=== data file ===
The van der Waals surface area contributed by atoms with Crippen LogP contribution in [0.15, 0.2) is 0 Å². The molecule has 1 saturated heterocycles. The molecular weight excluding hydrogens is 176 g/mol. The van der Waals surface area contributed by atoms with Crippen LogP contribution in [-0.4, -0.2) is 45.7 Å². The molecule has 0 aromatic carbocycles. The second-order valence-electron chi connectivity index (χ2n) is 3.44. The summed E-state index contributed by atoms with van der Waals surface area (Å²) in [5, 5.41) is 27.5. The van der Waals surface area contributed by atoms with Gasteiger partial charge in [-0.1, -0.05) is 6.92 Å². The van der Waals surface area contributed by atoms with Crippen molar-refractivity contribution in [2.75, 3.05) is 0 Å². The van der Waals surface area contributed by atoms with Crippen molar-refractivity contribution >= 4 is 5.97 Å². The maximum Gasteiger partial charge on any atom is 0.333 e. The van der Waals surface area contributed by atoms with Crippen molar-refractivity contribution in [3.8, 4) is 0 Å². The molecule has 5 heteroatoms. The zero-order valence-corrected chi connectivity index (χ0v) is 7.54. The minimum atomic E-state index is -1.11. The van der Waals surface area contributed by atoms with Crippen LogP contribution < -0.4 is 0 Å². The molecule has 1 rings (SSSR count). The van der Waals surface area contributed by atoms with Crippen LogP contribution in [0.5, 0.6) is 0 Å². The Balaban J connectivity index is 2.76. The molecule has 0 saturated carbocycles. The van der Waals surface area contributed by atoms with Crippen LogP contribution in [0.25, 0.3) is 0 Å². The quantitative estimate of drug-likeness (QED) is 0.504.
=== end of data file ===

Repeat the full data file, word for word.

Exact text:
The van der Waals surface area contributed by atoms with Crippen LogP contribution in [0.15, 0.2) is 0 Å². The molecule has 1 saturated heterocycles. The molecular weight excluding hydrogens is 176 g/mol. The van der Waals surface area contributed by atoms with Crippen LogP contribution in [-0.4, -0.2) is 45.7 Å². The molecule has 0 aromatic carbocycles. The second-order valence-electron chi connectivity index (χ2n) is 3.44. The summed E-state index contributed by atoms with van der Waals surface area (Å²) in [5, 5.41) is 27.5. The van der Waals surface area contributed by atoms with Gasteiger partial charge in [-0.1, -0.05) is 6.92 Å². The van der Waals surface area contributed by atoms with Crippen molar-refractivity contribution in [2.75, 3.05) is 0 Å². The van der Waals surface area contributed by atoms with Crippen molar-refractivity contribution >= 4 is 5.97 Å². The maximum Gasteiger partial charge on any atom is 0.333 e. The van der Waals surface area contributed by atoms with Crippen molar-refractivity contribution in [3.8, 4) is 0 Å². The molecule has 5 heteroatoms. The zero-order valence-corrected chi connectivity index (χ0v) is 7.54. The minimum atomic E-state index is -1.11. The van der Waals surface area contributed by atoms with Crippen LogP contribution < -0.4 is 0 Å². The molecule has 1 rings (SSSR count). The van der Waals surface area contributed by atoms with Crippen LogP contribution in [0.5, 0.6) is 0 Å². The Balaban J connectivity index is 2.76. The molecule has 0 saturated carbocycles. The van der Waals surface area contributed by atoms with Crippen LogP contribution in [0.25, 0.3) is 0 Å². The quantitative estimate of drug-likeness (QED) is 0.504.